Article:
- #1

ynbo0813

- 31

- 4

I=mr^2

A common derivation for this is:

1. F=ma

2. τ=rma

3. τ=rmrα = r^2 mα

This is a rotational version of Newton’s second law, where torque replaces force, moment of inertia replaces mass, and angular acceleration replaces tangential acceleration.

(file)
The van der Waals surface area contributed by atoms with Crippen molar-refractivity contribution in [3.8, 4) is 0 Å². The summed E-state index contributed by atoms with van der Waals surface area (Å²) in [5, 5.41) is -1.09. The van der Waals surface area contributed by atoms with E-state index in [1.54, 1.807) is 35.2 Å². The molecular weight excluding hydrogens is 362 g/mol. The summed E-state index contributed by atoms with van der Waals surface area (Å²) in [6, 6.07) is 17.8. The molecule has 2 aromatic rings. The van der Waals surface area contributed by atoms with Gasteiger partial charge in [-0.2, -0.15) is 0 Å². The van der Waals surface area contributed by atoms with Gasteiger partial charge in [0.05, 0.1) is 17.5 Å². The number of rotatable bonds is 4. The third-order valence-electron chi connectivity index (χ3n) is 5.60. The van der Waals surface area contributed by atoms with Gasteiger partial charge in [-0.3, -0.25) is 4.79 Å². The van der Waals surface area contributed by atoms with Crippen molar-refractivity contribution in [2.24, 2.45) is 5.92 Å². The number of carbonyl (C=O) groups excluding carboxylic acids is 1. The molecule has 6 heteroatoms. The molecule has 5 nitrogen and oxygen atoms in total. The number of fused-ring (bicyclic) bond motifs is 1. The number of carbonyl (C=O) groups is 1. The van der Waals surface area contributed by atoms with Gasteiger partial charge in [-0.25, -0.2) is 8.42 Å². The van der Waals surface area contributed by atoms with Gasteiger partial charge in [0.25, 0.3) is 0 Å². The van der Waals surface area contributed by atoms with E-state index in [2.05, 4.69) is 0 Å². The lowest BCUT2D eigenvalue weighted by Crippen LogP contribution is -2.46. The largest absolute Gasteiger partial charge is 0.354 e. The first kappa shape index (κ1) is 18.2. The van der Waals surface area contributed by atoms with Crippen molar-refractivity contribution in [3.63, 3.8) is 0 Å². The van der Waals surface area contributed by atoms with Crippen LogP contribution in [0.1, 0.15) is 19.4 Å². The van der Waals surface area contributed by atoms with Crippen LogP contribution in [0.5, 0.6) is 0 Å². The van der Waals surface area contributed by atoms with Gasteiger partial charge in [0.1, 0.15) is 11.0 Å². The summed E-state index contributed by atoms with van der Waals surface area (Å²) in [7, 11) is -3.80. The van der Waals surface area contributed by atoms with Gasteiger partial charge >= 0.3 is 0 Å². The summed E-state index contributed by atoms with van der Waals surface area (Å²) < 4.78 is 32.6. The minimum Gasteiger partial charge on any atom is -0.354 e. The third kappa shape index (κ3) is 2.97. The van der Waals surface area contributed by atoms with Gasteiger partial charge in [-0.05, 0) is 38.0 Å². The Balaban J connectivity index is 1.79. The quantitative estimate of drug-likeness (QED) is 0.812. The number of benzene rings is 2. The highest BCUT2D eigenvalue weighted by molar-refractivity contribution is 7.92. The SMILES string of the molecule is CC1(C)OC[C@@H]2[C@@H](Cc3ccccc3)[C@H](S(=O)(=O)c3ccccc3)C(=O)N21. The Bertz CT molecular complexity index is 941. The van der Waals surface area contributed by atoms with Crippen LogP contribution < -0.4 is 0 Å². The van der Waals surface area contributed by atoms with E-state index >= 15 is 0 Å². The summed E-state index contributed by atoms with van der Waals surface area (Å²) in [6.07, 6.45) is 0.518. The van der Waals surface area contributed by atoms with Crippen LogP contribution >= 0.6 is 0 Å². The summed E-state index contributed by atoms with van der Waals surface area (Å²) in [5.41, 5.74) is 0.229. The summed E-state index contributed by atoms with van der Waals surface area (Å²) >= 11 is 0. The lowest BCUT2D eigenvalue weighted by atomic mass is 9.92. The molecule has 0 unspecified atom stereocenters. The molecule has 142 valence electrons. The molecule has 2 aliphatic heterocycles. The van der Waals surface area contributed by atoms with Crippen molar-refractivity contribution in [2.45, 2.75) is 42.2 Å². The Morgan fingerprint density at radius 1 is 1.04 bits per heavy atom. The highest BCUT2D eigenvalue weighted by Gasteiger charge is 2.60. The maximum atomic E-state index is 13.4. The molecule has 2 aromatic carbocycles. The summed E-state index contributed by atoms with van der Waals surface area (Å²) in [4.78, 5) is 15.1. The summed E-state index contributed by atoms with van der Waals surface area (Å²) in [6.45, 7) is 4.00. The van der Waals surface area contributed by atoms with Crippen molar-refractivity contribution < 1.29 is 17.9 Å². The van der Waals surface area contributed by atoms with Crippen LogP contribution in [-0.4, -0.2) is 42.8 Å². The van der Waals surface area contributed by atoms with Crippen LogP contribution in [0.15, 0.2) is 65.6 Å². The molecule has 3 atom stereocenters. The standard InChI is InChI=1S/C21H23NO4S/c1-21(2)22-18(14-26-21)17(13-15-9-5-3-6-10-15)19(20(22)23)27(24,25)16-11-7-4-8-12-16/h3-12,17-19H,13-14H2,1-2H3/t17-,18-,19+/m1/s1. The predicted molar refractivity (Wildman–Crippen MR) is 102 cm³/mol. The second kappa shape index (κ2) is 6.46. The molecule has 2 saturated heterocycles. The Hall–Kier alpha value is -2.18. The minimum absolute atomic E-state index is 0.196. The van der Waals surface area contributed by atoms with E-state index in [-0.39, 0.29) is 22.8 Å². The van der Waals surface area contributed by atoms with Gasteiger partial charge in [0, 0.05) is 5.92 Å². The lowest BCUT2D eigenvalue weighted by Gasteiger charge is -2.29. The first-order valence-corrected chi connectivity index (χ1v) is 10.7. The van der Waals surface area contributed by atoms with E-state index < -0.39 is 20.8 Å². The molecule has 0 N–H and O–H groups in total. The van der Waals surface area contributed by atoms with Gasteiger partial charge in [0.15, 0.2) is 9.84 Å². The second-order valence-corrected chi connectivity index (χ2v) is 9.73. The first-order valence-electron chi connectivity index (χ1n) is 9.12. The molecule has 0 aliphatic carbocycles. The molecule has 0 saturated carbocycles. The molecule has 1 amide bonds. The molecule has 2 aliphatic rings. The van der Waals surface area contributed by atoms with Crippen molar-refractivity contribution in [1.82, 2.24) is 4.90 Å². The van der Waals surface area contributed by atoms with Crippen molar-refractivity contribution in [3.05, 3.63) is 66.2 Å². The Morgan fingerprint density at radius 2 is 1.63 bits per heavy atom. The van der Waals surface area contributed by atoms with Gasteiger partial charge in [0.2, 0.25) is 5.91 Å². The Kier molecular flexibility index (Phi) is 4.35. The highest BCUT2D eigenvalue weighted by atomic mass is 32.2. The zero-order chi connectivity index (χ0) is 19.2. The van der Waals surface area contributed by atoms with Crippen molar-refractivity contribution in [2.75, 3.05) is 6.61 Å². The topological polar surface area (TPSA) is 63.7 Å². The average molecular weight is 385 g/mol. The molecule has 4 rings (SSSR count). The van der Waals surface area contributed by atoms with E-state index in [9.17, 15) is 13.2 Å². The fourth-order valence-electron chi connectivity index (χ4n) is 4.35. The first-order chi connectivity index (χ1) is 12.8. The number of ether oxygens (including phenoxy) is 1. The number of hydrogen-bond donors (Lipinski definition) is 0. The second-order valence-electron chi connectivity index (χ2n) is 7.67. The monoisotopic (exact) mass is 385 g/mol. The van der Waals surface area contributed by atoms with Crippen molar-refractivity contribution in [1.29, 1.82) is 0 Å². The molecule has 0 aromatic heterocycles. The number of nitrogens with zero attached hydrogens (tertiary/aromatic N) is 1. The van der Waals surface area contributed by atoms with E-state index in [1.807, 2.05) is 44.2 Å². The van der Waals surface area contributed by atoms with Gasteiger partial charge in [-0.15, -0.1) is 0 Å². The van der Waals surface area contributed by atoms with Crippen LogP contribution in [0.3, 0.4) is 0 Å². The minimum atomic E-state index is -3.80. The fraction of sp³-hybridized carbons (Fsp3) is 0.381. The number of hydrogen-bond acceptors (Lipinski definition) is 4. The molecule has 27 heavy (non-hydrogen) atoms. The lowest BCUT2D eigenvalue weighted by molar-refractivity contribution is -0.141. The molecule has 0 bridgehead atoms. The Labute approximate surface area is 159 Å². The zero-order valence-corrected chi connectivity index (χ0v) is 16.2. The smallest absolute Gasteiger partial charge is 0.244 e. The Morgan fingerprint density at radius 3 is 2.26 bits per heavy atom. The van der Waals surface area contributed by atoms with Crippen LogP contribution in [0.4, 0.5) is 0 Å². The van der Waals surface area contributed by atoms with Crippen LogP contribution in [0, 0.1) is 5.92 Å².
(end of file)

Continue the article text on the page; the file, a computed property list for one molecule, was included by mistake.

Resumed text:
What bothers me is that the two rs in the formula refer to two different things: the r derived from torque (line 2) refers to the position where the force is acting; the r derived from angular acceleration (line 3) refers to the position of the mass. But what if the force is not acting on the same place as the mass? For example, what if a mass is placed on at point r from the pivot point, but the torque is applied at 2r from the pivot point. Does it have the same formula for its moment of inertia?